We develop and apply scanning SQUIDs for high-resolution magnetic and thermal imaging. We are one of the few groups world-wide to implement a technique – first developed by the Zeldov group at the Weizmann institute – in which a nanometer-scale SQUID is integrated onto a scanning probe. We have used these SQUID-on-tip devices to study the behavior of nanomagnets, superconducting vortices, and current flowing in superconducting qubit devices [4]. We now coordinate a European FET-Open project, ‘Focused ion beam fabrication of superconducting scanning probes (FIBsuperProbes)’, aimed at further developing on-tip superconducting probes. In this context, we have developed a new SQUID-on-lever probe, which combines the magnetic and thermal imaging provided by a an on-tip SQUID with the tip-sample distance control and topographic contrast of a cantilever used in atomic force microscopy. These devices are now being used in imaging experiments on nanomagnets and 2D materials.

References
  • Visualizing thickness-dependent magnetic textures in few-layer Cr2Ge2Te6
    A. Vervelaki, K. Bagani, D. Jetter, M.-H. Doan, T. K. Chau, B. Gross, D. Christensen, P. Bøggild, and M. Poggio
    arXiv:2311.08529.   (pdf)
  • Magnetic imaging of superconducting qubit devices with scanning SQUID-on-tip
    E. Marchiori, L. Ceccarelli, N. Rossi, G. Romagnoli, J. Herrmann, J.-C. Besse, S. Krinner, A. Wallraff, and M. Poggio
    Appl. Phys. Lett. 121, 052601 (2022).   (pdf)   (pdf)
  • Magnetic, thermal, and topographic imaging with a nanometer-scale SQUID-on-lever scanning probe
    M. Wyss, K. Bagani, D. Jetter, E. Marchiori, A. Vervelaki, B. Gross, J. Ridderbos, S. Gliga, C. Schönenberger, and M. Poggio
    Phys. Rev. Appl. 17, 034002 (2022).   (pdf)
  • Nanoscale magnetic field imaging for 2D materials
    E. Marchiori, L. Ceccarelli, N. Rossi, L. Lorenzelli, C. L. Degen, and M. Poggio
    Nat. Rev. Phys. 4, 49 (2022).   (pdf)
  • Stray-field imaging of a chiral artificial spin ice during magnetization reversal
    M. Wyss, S. Gliga, D. Vasyukov, L. Ceccarelli, G. Romagnoli, J. Cui, A. Kleibert, R. L. Stamps, and M. Poggio
    ACS Nano 13, 13910 (2019).   (pdf)   (pdf)
  • Imaging pinning and expulsion of individual superconducting vortices in amorphous MoSi thin films
    L. Ceccarelli, D. Vasyukov, M. Wyss, G. Romagnoli, N. Rossi, L. Moser, and M. Poggio
    Phys. Rev. B 100, 104504 (2019).   (pdf)   (pdf)
  • Imaging stray magnetic field of individual ferromagnetic nanotubes
    D. Vasyukov, L. Ceccarelli, M. Wyss, B. Gross, A. Schwarb, A. Mehlin, N. Rossi, G. Tütüncüoglu, F. Heimbach, R. R. Zamani, A. Kovács, A. Fontcuberta i Morral, D. Grundler, and M. Poggio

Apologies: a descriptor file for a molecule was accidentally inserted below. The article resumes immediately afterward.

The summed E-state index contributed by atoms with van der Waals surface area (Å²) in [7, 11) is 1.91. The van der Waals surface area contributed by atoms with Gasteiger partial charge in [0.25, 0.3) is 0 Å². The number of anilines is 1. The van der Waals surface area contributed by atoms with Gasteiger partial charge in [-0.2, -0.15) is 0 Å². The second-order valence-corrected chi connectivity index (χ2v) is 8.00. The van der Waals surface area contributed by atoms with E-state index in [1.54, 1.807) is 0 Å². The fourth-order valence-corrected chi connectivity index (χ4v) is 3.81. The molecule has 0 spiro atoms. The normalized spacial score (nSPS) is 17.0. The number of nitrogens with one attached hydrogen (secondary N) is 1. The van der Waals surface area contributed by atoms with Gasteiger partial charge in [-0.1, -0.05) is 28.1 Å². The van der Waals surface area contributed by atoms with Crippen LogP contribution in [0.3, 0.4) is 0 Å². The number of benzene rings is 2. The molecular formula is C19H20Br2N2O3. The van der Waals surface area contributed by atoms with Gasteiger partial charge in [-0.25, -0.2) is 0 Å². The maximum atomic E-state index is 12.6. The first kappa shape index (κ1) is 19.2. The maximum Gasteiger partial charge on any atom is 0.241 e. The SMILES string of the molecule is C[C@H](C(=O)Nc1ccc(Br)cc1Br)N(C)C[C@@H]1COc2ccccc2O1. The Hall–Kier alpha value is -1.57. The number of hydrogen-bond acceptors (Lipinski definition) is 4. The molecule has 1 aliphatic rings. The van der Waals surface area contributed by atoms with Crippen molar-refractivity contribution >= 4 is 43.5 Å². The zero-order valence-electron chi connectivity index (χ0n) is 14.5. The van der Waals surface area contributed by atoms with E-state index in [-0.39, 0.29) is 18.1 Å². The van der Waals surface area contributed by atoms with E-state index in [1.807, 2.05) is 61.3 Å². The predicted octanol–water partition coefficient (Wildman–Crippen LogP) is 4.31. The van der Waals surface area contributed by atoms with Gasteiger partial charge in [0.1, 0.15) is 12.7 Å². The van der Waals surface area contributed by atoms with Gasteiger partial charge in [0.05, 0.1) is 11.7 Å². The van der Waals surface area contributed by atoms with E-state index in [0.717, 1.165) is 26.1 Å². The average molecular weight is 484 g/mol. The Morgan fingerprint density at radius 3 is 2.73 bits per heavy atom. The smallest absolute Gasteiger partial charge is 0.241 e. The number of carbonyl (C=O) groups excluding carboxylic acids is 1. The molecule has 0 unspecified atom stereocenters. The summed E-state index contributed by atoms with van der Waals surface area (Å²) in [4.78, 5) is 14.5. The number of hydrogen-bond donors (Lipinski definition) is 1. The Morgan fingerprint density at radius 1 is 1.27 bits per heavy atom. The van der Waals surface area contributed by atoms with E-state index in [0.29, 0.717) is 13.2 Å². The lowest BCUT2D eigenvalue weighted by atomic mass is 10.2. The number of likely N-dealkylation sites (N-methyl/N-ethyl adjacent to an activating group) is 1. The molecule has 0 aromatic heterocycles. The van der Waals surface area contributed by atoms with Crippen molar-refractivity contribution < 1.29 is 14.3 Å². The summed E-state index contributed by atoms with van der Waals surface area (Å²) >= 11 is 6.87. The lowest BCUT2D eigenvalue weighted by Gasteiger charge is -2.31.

Nano Lett. 18, 964 (2018).   (pdf)   (pdf)

Nanometer-scale scanning probe microscopies

We develop both NW MFM and improving scanning SQUID probes by exploring new geometries and new superconducting materials, e.g. in an effort to increase the operating temperature of the SQUID probes above 77 K. As exemplified by our coordination of FIBsuperProbes, our vision is to enable a new era in scanning probe microscopy, in which nanometer-scale sensing devices can be directly patterned on-tip and used to reveal new types of contrast. One of the ways to realize this vision is via focused ion beam techniques to produce sensors with unprecedented size, functionality, and sensitivity directly on the tips of custom-designed cantilevers. We expect the resulting imaging techniques will significantly surpass state-of-the-art and help us to unravel poorly understood phenomena in physics, chemistry, and material science, which are impossible to address with today’s technology.

References
  • Mapping the phase-separated state in a 2D magnet
    H. Mattiat, L. Schneider, P. Reiser, M. Poggio, P. Sahafi, A. Jordan, R. Budakian, D. V. Averyanov, I. S. Sokolov, A. N. Taldenkov, O. E. Parfenov, O. A. Kondratev, A. M. Tokmachev, and V. G. Storchak
    Nanoscale, DOI: 10.1039/D3NR06550B (2024).   (pdf)   (pdf)
  • Nanoscale magnetism and magnetic phase transitions in atomically thin CrSBr
    M. A. Tschudin, D. A. Broadway, P. Reiser, C. Schrader, E. J. Telford, B. Gross, J. Cox, A. E. E. Dubois, D. G. Chica, R. Rama-Eiroa, E. J. G. Santos, M. Poggio, M. E. Ziebel, C. R. Dean, X. Roy, and P. Maletinsky
    arXiv:2312.09279.   (pdf)
  • Visualizing thickness-dependent magnetic textures in few-layer Cr2Ge2Te6
    A. Vervelaki, K. Bagani, D. Jetter, M.-H. Doan, T. K. Chau, B. Gross, D. Christensen, P. Bøggild, and M. Poggio
    arXiv:2311.08529.   (pdf)
  • Magnetic imaging of superconducting qubit devices with scanning SQUID-on-tip
    E. Marchiori, L. Ceccarelli, N. Rossi, G. Romagnoli, J. Herrmann, J.-C. Besse, S. Krinner, A. Wallraff, and M. Poggio
    Appl. Phys. Lett. 121, 052601 (2022).   (pdf)   (pdf)
  • Magnetic, thermal, and topographic imaging with a nanometer-scale SQUID-on-lever scanning probe
    M. Wyss, K. Bagani, D. Jetter, E. Marchiori, A. Vervelaki, B. Gross, J. Ridderbos, S. Gliga, C. Schönenberger, and M. Poggio
    Phys. Rev. Appl. 17, 034002 (2022).   (pdf)
  • Nanoscale magnetic field imaging for 2D materials
    E. Marchiori, L. Ceccarelli, N. Rossi, L. Lorenzelli, C. L. Degen, and M. Poggio
    Nat. Rev. Phys. 4, 49 (2022).   (pdf)
  • Nanowire magnetic force sensors fabricated by focused-electron-beam-induced deposition
    H. Mattiat, N. Rossi, B. Gross, J. Pablo-Navarro, C. Magén, R. Badea, J. Berezovsky, J. M. De Teresa, and M. Poggio
    Phys. Rev. Appl. 13, 044043 (2020).   (pdf)
  • Stray-field imaging of a chiral artificial spin ice during magnetization reversal
    M. Wyss, S. Gliga, D. Vasyukov, L. Ceccarelli, G. Romagnoli, J. Cui, A. Kleibert, R. L. Stamps, and M. Poggio
    ACS Nano 13, 13910 (2019).   (pdf)   (pdf)
  • Imaging pinning and expulsion of individual superconducting vortices in amorphous MoSi thin films
    L. Ceccarelli, D. Vasyukov, M. Wyss, G. Romagnoli, N. Rossi, L. Moser, and M. Poggio